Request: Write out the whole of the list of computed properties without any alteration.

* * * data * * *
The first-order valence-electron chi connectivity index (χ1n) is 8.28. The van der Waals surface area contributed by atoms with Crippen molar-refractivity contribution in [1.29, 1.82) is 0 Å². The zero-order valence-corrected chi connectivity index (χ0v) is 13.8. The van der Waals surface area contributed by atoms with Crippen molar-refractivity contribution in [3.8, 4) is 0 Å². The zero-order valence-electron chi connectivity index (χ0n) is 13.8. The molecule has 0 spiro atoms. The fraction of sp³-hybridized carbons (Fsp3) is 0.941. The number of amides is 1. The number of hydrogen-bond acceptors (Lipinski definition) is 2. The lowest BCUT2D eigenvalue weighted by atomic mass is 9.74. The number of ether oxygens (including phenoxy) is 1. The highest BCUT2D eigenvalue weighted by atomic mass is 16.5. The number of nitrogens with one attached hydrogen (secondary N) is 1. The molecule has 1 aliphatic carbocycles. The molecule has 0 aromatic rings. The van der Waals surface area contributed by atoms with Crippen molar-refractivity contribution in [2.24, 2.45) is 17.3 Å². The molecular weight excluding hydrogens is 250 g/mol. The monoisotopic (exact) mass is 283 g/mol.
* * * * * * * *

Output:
The first-order valence-electron chi connectivity index (χ1n) is 8.28. The van der Waals surface area contributed by atoms with Crippen molar-refractivity contribution in [1.29, 1.82) is 0 Å². The zero-order valence-corrected chi connectivity index (χ0v) is 13.8. The van der Waals surface area contributed by atoms with Crippen molar-refractivity contribution in [3.8, 4) is 0 Å². The zero-order valence-electron chi connectivity index (χ0n) is 13.8. The molecule has 0 spiro atoms. The fraction of sp³-hybridized carbons (Fsp3) is 0.941. The number of amides is 1. The number of hydrogen-bond acceptors (Lipinski definition) is 2. The lowest BCUT2D eigenvalue weighted by atomic mass is 9.74. The number of ether oxygens (including phenoxy) is 1. The highest BCUT2D eigenvalue weighted by atomic mass is 16.5. The number of nitrogens with one attached hydrogen (secondary N) is 1. The molecule has 1 aliphatic carbocycles. The molecule has 0 aromatic rings. The van der Waals surface area contributed by atoms with Crippen molar-refractivity contribution in [2.24, 2.45) is 17.3 Å². The molecular weight excluding hydrogens is 250 g/mol. The monoisotopic (exact) mass is 283 g/mol.